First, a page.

Bogor Botanic Garden
The wars that occurred in Europe caused the Dutch to experience lethargy, the Kingdom of the Netherlands also developed knowledge, then sent Cornelis Theodorus Elout, and G.A.G.P. Baron van der Capellen to Indonesia with Prof. Caspar George Carl Reinwardt as a German adviser who moved to the Netherlands, who in 1816 was appointed Director of Agriculture, Arts, and Education for Java. Reinwardt immediately began research in the field of plant science. He was interested in investigating the various plants used for treatment and considered the exploration of plants and agricultural problems as well as his duties in the Dutch East Indies. He then decided to collect all these plants in a botanical garden around the courtyard of the Bogor Palace previously occupied by Lieutenant-Governor Thomas Stamford Raffles with his wife Olivia Mariamne Raffles during the transition from the British Government to the Kingdom of the Netherlands in Java from 1811 to 1816. Through the help of a botanist William Kent, the land that was originally the courtyard of the Bogor Palace developed into a beautiful garden. Raffles conjure the palace courtyard into a classic English-style garden. This is the beginning of the Bogor Botanical Garden in its present form.
On April 15, 1817 Reinwardt sparked the idea of establishing a botanical garden to Governor-General G.A.G.P. Baron van der Capellen, the idea was then approved. Finally, on May 18, 1817, Governor-General G.A.G.P. van der Capellen formally established a Botanical Garden in Bogor City, then called Buitenzorg (from Dutch meaning “nothing to worry about”), under the name of ‘Lands Plantentuin te Buitenzorg. Its establishment begins with the first hoe swing in the earth Pajajaran as a sign of the construction of the garden, whose implementation is led by Reinwardt himself, assisted by James Hooper and W. Kent curator of the famous Kew Botanical Gardens in Richmond, England.
Approximately 47 hectares of land around the Bogor Palace and the former Samida made the first field for botanical gardens. Reinwardt became his first driver from 1817 to 1822. This opportunity used him to collect plants and seeds from other parts of the archipelago. Bogor immediately became the center of agricultural and horticultural development in Indonesia. At that time an estimated 900 live plants were planted in the garden. Reinwardt also became a pioneer in the field of herbarium making. He later became known as a founder of Herbarium Bogoriense.
In 1822 Reinwardt returned to the Netherlands and was replaced by Dr. Carl Ludwig Blume who undertook an inventory of collection plants grown in the garden. He also compiled the first recorded garden catalog of 912 species (species) of plants. Implementation of this garden development was once stopped because of lack of funds but then pioneered again by Johannes Elias Teijsmann (1831), an expert gardener palace Governor General Johannes van den Bosch. With the help of Justus Karl Hasskarl, he arranged the planting of collection plants by grouping by tribe (familia). This is a hard work where part of the Bogor Botanical Gardens must be replanted and move some trees that are too big, labeling red to mark the date of planting that you can still see now. During his tenure, Teijsmann successfully brought thousands of plant species to the Bogor Botanical Garden from his travels to various countries. And for his services, the Bogor Botanical Gardens awarded a memorial in Tijsmann Park with 4 species of teak trees and verbena from Teijsmaniodendron clan taken from its name. Teijsmann was later replaced by Dr. Rudolph Herman Christiaan Carel Scheffer, in 1867 he became director and was succeeded by Prof. Dr. Melchior Treub. A year later on May 30, 1868 the Botanical Garden of Bogor is officially separated its stewardship with the page Istana Bogor.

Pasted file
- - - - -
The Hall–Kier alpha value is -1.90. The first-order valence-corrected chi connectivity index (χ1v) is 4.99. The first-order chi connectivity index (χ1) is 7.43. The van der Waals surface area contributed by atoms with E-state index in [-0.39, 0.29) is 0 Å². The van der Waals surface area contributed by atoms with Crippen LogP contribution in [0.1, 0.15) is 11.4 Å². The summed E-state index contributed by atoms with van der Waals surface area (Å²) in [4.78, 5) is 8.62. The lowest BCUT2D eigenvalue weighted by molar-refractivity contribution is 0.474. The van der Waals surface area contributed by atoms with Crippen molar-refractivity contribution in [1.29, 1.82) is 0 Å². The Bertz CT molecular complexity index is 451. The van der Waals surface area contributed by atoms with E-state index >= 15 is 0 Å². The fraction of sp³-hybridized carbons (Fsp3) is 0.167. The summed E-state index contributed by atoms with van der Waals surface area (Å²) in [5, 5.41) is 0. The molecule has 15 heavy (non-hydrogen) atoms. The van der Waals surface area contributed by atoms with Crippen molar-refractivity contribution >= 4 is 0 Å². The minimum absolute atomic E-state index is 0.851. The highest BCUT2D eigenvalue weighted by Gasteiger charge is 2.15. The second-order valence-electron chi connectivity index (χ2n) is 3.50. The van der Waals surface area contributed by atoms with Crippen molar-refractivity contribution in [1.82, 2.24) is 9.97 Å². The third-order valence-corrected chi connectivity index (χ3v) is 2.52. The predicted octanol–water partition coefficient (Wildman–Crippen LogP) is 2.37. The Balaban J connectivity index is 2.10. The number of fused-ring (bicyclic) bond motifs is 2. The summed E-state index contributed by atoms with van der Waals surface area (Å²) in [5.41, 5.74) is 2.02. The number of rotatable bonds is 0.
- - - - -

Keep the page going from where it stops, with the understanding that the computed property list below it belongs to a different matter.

At first this garden would only be used as an experimental garden for plantation crops to be introduced in the Indies. However, in its development the establishment of Bogor Botanical Gardens can be said to initiate the development of science in Indonesia and as a forum for scientists especially botany in Indonesia in an organized manner at that time (1880 – 1905). From here were born several other science institutions, such as Bibliotheca Bogoriensis (1842), Herbarium Bogoriense (1844), Cibodas Botanical Garden (1860), Treub Laboratory (1884), and Zoological Museum and Laboratory (1894).
After independence, 1949 ‘s Lands Plantentiun te Buitenzorg renamed the Bureau of Natural Investigation, then became the Institute of Natural Investigation Center (LLPA) for the first time managed and led by the Indonesian nation, Prof. Ir. Kusnoto Setyodiwiryo. At that time LPPA had 6 subsidiary institutions, namely Bibliotheca Bogoriensis, Hortus Botanicus Bogoriensis, Herbarium Bogoriensis, Treub Laboratory, Zoologicum Bogoriensis Museum and Marine Investigation Laboratory. In 1956 for the first time the leadership of the Botanical Garden was held by the Indonesian people, Sudjana Kassan replacing J. Douglas.